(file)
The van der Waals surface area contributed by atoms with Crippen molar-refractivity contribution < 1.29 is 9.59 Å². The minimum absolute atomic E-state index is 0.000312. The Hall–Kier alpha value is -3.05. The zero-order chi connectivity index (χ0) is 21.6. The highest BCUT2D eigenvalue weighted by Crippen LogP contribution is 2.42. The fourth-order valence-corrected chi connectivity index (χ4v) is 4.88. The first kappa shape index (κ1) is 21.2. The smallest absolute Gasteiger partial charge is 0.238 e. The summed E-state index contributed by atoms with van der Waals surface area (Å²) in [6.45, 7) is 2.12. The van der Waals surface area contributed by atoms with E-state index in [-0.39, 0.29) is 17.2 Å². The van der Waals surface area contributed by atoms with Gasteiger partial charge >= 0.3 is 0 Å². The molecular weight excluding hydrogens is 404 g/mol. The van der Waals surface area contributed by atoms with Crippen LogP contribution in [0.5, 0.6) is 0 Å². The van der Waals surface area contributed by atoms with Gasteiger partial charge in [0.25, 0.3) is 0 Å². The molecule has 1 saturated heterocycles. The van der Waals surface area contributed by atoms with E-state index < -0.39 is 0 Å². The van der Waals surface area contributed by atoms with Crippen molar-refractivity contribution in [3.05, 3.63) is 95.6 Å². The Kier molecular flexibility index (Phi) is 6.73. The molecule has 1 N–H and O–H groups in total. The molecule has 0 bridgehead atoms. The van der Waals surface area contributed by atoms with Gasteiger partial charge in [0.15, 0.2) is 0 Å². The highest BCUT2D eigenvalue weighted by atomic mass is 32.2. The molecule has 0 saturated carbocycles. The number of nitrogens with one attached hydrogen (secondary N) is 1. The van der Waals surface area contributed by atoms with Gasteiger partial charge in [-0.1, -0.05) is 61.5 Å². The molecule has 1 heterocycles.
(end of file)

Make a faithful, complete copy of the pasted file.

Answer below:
The van der Waals surface area contributed by atoms with Crippen molar-refractivity contribution < 1.29 is 9.59 Å². The minimum absolute atomic E-state index is 0.000312. The Hall–Kier alpha value is -3.05. The zero-order chi connectivity index (χ0) is 21.6. The highest BCUT2D eigenvalue weighted by Crippen LogP contribution is 2.42. The fourth-order valence-corrected chi connectivity index (χ4v) is 4.88. The first kappa shape index (κ1) is 21.2. The smallest absolute Gasteiger partial charge is 0.238 e. The summed E-state index contributed by atoms with van der Waals surface area (Å²) in [6.45, 7) is 2.12. The van der Waals surface area contributed by atoms with E-state index in [-0.39, 0.29) is 17.2 Å². The van der Waals surface area contributed by atoms with Gasteiger partial charge >= 0.3 is 0 Å². The molecular weight excluding hydrogens is 404 g/mol. The van der Waals surface area contributed by atoms with Crippen LogP contribution in [0.5, 0.6) is 0 Å². The van der Waals surface area contributed by atoms with Gasteiger partial charge in [0.25, 0.3) is 0 Å². The molecule has 1 saturated heterocycles. The van der Waals surface area contributed by atoms with E-state index < -0.39 is 0 Å². The van der Waals surface area contributed by atoms with Crippen molar-refractivity contribution in [3.05, 3.63) is 95.6 Å². The Kier molecular flexibility index (Phi) is 6.73. The molecule has 1 N–H and O–H groups in total. The molecule has 0 bridgehead atoms. The van der Waals surface area contributed by atoms with Gasteiger partial charge in [0.15, 0.2) is 0 Å². The highest BCUT2D eigenvalue weighted by atomic mass is 32.2. The molecule has 0 saturated carbocycles. The number of nitrogens with one attached hydrogen (secondary N) is 1. The van der Waals surface area contributed by atoms with Gasteiger partial charge in [-0.1, -0.05) is 61.5 Å². The molecule has 1 heterocycles.